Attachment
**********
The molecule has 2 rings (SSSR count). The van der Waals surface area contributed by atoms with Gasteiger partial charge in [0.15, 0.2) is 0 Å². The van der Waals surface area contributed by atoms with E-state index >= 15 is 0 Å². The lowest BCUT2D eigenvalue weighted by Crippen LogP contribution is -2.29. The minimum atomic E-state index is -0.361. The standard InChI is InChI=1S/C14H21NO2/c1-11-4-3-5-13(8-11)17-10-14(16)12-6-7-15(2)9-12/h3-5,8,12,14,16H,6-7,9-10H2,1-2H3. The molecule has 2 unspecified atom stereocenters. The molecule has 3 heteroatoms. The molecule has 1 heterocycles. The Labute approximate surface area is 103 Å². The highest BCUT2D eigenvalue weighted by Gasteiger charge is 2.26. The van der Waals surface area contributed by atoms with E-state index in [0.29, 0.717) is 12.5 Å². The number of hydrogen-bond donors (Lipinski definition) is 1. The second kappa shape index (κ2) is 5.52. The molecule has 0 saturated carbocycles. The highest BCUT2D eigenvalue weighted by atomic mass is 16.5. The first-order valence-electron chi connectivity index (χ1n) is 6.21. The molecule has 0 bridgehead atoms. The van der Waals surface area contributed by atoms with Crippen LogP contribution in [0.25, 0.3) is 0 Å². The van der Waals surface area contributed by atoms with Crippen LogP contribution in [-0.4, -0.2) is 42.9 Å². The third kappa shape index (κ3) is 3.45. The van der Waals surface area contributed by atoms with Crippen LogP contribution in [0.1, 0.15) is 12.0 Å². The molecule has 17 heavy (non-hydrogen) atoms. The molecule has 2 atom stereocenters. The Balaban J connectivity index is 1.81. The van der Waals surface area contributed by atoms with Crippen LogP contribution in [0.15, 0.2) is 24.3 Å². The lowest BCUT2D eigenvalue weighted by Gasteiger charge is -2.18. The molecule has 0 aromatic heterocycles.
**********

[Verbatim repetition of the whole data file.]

The molecule has 2 rings (SSSR count). The van der Waals surface area contributed by atoms with Gasteiger partial charge in [0.15, 0.2) is 0 Å². The van der Waals surface area contributed by atoms with E-state index >= 15 is 0 Å². The lowest BCUT2D eigenvalue weighted by Crippen LogP contribution is -2.29. The minimum atomic E-state index is -0.361. The standard InChI is InChI=1S/C14H21NO2/c1-11-4-3-5-13(8-11)17-10-14(16)12-6-7-15(2)9-12/h3-5,8,12,14,16H,6-7,9-10H2,1-2H3. The molecule has 2 unspecified atom stereocenters. The molecule has 3 heteroatoms. The molecule has 1 heterocycles. The Labute approximate surface area is 103 Å². The highest BCUT2D eigenvalue weighted by Gasteiger charge is 2.26. The van der Waals surface area contributed by atoms with E-state index in [0.29, 0.717) is 12.5 Å². The number of hydrogen-bond donors (Lipinski definition) is 1. The second kappa shape index (κ2) is 5.52. The molecule has 0 saturated carbocycles. The highest BCUT2D eigenvalue weighted by atomic mass is 16.5. The first-order valence-electron chi connectivity index (χ1n) is 6.21. The molecule has 0 bridgehead atoms. The van der Waals surface area contributed by atoms with Crippen LogP contribution in [0.25, 0.3) is 0 Å². The van der Waals surface area contributed by atoms with Crippen LogP contribution in [-0.4, -0.2) is 42.9 Å². The third kappa shape index (κ3) is 3.45. The van der Waals surface area contributed by atoms with Crippen LogP contribution in [0.1, 0.15) is 12.0 Å². The molecule has 17 heavy (non-hydrogen) atoms. The molecule has 2 atom stereocenters. The Balaban J connectivity index is 1.81. The van der Waals surface area contributed by atoms with Crippen LogP contribution in [0.15, 0.2) is 24.3 Å². The lowest BCUT2D eigenvalue weighted by Gasteiger charge is -2.18. The molecule has 0 aromatic heterocycles.